I don't suppose you have any idea about World Cities? I have a few of my own predictions but they always seem to fail me.

Sorry I've never done world cities :{

(Original post by suzanne23)
Heyy

I'm doing world cities too, what are your predictions for this exam ?
Sorry I've never done world cities :{
0
7 years ago
#13
(Original post by acedlol)
The logical choice for the chief examiners would be to do a volcanic essay, although from my experience they rarely do the logical thing. I agree that some sort of landforms and features essay would be the essay, if they could be creative enough to write an essay that allows for discussion / opinions, as this is required in a essay.

"To what extent are the physical landforms we see on Earth a result of convection currents within the mantle?"
"How do the physical landforms from convection currents on Earth affect human life?"

Not really those, but something alone those lines isn't impossible, it would be harsh though.

Sorry I've never done world cities :{

Sorry I've never done world cities :{

Are you SURE the short answer question's this year wont be on Volcanoes - not doing the 40 marker for it so I am risking not revising Volcanoes at all - just doing Plate Tectonics and Earthquakes - do you reckon this is ok?
1
Thread starter 7 years ago
#14
(Original post by SimpleTom)
Are you SURE the short answer question's this year wont be on Volcanoes - not doing the 40 marker for it so I am risking not revising Volcanoes at all - just doing Plate Tectonics and Earthquakes - do you reckon this is ok?
I'm not sure about anything

Several years the chief examiners go against the logical next step, and do a two sections in a row. I can't promise that, especially this year.

I think the questions will be more about the theory of plate tectonics / earthquakes this year, rather than solely earthquakes or volcanoes, but I can't promise that. I've been wrong before ^^.
0
7 years ago
#15
[QUOTE=acedlol;42853687]The logical choice for the chief examiners would be to do a volcanic essay, although from my experience they rarely do the logical thing. I agree that some sort of landforms and features essay would be the essay, if they could be creative enough to write an essay that allows for discussion / opinions, as this is required in a essay.

"To what extent are the physical landforms we see on Earth a result of convection currents within the mantle?"
"How do the physical landforms from convection currents on Earth affect human life?"

Not really those, but something alone those lines isn't impossible, it would be harsh though.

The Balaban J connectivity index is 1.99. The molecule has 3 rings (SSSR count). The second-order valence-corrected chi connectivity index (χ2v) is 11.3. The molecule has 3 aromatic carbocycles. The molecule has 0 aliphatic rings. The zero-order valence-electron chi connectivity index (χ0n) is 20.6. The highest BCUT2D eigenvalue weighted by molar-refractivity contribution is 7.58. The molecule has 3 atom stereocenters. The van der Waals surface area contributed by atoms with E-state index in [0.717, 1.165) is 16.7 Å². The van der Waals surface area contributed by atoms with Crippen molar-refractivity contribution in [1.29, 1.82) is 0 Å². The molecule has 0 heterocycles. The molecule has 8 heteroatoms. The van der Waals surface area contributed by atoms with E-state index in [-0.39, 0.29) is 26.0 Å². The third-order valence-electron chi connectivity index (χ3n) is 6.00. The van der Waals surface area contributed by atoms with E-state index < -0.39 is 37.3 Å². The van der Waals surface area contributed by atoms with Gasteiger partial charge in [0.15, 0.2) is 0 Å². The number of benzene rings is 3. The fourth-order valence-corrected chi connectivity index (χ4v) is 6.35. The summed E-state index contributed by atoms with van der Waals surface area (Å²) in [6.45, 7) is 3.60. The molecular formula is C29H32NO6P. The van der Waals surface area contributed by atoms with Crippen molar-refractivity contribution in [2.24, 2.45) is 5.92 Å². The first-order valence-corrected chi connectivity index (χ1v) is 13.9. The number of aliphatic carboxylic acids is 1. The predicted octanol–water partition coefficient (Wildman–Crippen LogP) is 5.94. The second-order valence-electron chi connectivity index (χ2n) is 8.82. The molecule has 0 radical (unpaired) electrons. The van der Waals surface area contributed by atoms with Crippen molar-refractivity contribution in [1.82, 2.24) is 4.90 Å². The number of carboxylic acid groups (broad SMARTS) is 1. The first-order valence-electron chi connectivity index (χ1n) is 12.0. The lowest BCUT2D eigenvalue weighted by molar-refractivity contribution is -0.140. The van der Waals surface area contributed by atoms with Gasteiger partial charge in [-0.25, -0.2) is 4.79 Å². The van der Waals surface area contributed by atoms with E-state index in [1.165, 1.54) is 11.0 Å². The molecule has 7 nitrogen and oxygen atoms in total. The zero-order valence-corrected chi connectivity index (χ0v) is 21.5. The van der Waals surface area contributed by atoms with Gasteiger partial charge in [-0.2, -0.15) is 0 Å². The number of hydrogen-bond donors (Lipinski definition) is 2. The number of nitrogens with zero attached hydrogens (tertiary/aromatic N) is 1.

I haven't even gone over certain parts of the plate tectonics course because in previous essays they haven't came up such as landforms and features. I am only going to do the plate tectonics essay so should I just try quickly cover the whole course? I thought that was only a small range what they could ask for a essay question.
0
Thread starter 7 years ago
#16
(Original post by ben10101)
I haven't even gone over certain parts of the plate tectonics course because in previous essays they haven't came up such as landforms and features. I am only going to do the plate tectonics essay so should I just try quickly cover the whole course? I thought that was only a small range what they could ask for a essay question.
If you are limiting yourself to only the plate tectonics essay, I'd say it would be worth going over it all quickly. However I do understand why you didn't learn some parts, and I agree with you. There are things they haven't done essay-specifically on, but its really hard to write enough about certain topics, hence why they don't do them. (I think). Maybe they could be really ****ing mean this year, I don't know.

The essay is important, as it is almost half your exam. I wouldn't learn it totally word for word, but enough to know about it if something crazy comes up, which it probably won't (maybe)
0
7 years ago
#17
Great guy
0
7 years ago
#18
(Original post by acedlol)
If you are limiting yourself to only the plate tectonics essay, I'd say it would be worth going over it all quickly. However I do understand why you didn't learn some parts, and I agree with you. There are things they haven't done essay-specifically on, but its really hard to write enough about certain topics, hence why they don't do them. (I think). Maybe they could be really ****ing mean this year, I don't know.

The essay is important, as it is almost half your exam. I wouldn't learn it totally word for word, but enough to know about it if something crazy comes up, which it probably won't (maybe)
Yeah i am now going through page by page through the textbook, starting with landforms at plate margins. I don't see how they could do a extended question on that. Think I have left it too late now to get an A in this exam.
0
Thread starter 7 years ago
#19
(Original post by ben10101)
Yeah i am now going through page by page through the textbook, starting with landforms at plate margins. I don't see how they could do a extended question on that. Think I have left it too late now to get an A in this exam.
It's never too late, truuuuust me. And I do mean that.
1
7 years ago
#20
(Original post by acedlol)
It's never too late, truuuuust me. And I do mean that.
I can only echo this, got 100% UMS in Geog4b from like 2 days of cramming!